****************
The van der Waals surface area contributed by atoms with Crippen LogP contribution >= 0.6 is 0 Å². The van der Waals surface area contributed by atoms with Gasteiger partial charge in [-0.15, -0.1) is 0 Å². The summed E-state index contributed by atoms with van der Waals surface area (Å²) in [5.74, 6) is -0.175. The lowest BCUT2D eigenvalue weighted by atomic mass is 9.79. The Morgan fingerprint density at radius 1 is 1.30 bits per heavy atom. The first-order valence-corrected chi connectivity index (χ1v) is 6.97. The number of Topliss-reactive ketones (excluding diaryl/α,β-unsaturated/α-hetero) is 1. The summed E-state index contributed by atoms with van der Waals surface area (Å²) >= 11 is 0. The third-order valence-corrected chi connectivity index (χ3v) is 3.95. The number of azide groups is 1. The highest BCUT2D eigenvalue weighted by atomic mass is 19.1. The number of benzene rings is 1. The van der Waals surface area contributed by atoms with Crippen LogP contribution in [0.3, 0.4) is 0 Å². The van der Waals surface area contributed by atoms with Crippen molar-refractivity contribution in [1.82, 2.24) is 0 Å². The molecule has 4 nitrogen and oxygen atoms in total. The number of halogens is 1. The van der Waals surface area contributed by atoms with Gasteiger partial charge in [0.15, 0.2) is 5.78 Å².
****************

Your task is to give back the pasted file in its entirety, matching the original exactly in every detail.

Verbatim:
The van der Waals surface area contributed by atoms with Crippen LogP contribution >= 0.6 is 0 Å². The van der Waals surface area contributed by atoms with Gasteiger partial charge in [-0.15, -0.1) is 0 Å². The summed E-state index contributed by atoms with van der Waals surface area (Å²) in [5.74, 6) is -0.175. The lowest BCUT2D eigenvalue weighted by atomic mass is 9.79. The Morgan fingerprint density at radius 1 is 1.30 bits per heavy atom. The first-order valence-corrected chi connectivity index (χ1v) is 6.97. The number of Topliss-reactive ketones (excluding diaryl/α,β-unsaturated/α-hetero) is 1. The summed E-state index contributed by atoms with van der Waals surface area (Å²) >= 11 is 0. The third-order valence-corrected chi connectivity index (χ3v) is 3.95. The number of azide groups is 1. The highest BCUT2D eigenvalue weighted by atomic mass is 19.1. The number of benzene rings is 1. The van der Waals surface area contributed by atoms with Crippen LogP contribution in [0.3, 0.4) is 0 Å². The van der Waals surface area contributed by atoms with Crippen molar-refractivity contribution in [1.82, 2.24) is 0 Å². The molecule has 4 nitrogen and oxygen atoms in total. The number of halogens is 1. The van der Waals surface area contributed by atoms with Gasteiger partial charge in [0.15, 0.2) is 5.78 Å².